The front porch
The Mission Craftsman style influence is in the column and porch bench detailing, the colors of brown and green, the accent color of copper, and the simplicity of the 4x4 posts. The front door is detailed in an Arts & Crafts style with faux copper windows to establish a focal point from the street and invite guests inside with its warm color. The mail slot is hidden in the groj door to minimize embellishments on the front of the house - the panel to the left of the numbers swings in. The bell hanging by the address sign is from Arcosanti, Paolo Soleri's experimental architectural community north of Phoenix.
Address signs: On each side of the garage is a metal sculptural address sign. The lettering was designed in an Arts & Crafts style.
Lighting: classic Arts & Crafts detailing.
In 2004, the 1952 driveway was removed and replaced with a larger one that provides space for parking in front of the house. The parking pad is angled to relate to the angled great room inside and provides a subtle intro to the angles the visitor is about to encounter in the house and office. The pad is stamped and stained concrete to soften the harshness of so much concrete in the yard.
I had wanted to do something special to the planting beds on either side of the driveway. First, I just let the grass grow tall (see foto above). But, that wasn't special enough - there needed to be a more intriguing look to the front yard. During the purge of the Project List in spring/summer of 2013, I hired a landscaper to implement a new look. I gave some other criteria: low maintenance, few droppings from the trees (no acorns, seeds, etc.) and low water usage. Xeriscaping is the art of planting that doesn't require much water. Xeri means dry. The Haloid Company developed a dry process for photocopying and renamed their company to reflect that - Xerox.
• I saw some rough horsetail at a friend's house and liked the way they grew tall, straight, and dense. That filled the steel-edged beds. The small triangular bed by the steps forms a visual 'handrail' and helps frame the steps and accent the porch.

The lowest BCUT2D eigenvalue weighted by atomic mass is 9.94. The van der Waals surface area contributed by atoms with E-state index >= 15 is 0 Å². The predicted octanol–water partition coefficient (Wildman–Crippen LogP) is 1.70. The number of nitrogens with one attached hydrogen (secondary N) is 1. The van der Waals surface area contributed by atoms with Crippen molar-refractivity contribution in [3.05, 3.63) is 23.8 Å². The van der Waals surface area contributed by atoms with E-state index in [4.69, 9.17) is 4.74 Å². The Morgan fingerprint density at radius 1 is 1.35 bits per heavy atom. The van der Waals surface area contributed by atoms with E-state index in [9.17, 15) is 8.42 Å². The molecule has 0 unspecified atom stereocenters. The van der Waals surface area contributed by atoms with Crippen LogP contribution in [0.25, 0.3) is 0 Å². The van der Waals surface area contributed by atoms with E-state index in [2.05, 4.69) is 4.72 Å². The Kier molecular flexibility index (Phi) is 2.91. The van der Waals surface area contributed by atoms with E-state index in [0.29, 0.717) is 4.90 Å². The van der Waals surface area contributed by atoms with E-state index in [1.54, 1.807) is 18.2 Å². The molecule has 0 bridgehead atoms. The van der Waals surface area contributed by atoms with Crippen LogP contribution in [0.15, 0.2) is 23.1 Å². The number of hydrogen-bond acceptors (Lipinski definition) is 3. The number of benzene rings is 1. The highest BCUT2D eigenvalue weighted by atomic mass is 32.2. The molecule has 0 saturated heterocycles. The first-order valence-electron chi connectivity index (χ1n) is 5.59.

• I also liked the look of smooth river rocks.
• For a kinetic focal point, there is a wind sculpture in the large bed of horsetail. I selected an option that had references to a windmill from the Oklahoma prairie and dandelion flowers.
• Three cypress trees - two in front and one in back - were planted in alignment with the parking pad and the side of the house.
The Uber bench and the Little Free Library
The notion of a bench under the big tree had floated around for several years, but not strongly enough to do anything about it. Then 2 factors changed - I gave up trying to grow grass under the shaded tree and I was waiting for an Uber ride and wished I had a place to sit down. I needed a bench. I looked at some bench options online and was exploring a NYC park bench like those I sat on every evening along the Hudson River. But, the downside to such a bench is that it looks lonely when empty and this bench would sit empty about 99.9% of daylight hours. Not sure from where the inspiration came - but a boulder could serve as a bench and look sculptural and natural when empty. I went to a rock store in Midwest City and the owner drove me around in a golf cart so I could see the many boulder options. I picked 3 rocks and they were delivered and positioned 2 days later.
Below: a bookmark I designed to explain the Little Free Library concept. I place one in each book and leave some in the library for people to take who want more information.
Little Free Library is a nonprofit organization that aims to inspire a love of reading, build community, and spark creativity by fostering naborhood book exchanges. Through Little Free Libraries, in all 50 states and over 80 countries, millions of books are exchanged each year. Library website. Anyone passing by can take a book to read or leave one for someone else to find. The organization relies on volunteers, known as stewards, to construct, install, and maintain book exchange boxes. Libraries are listed on the Little Free Library World Map.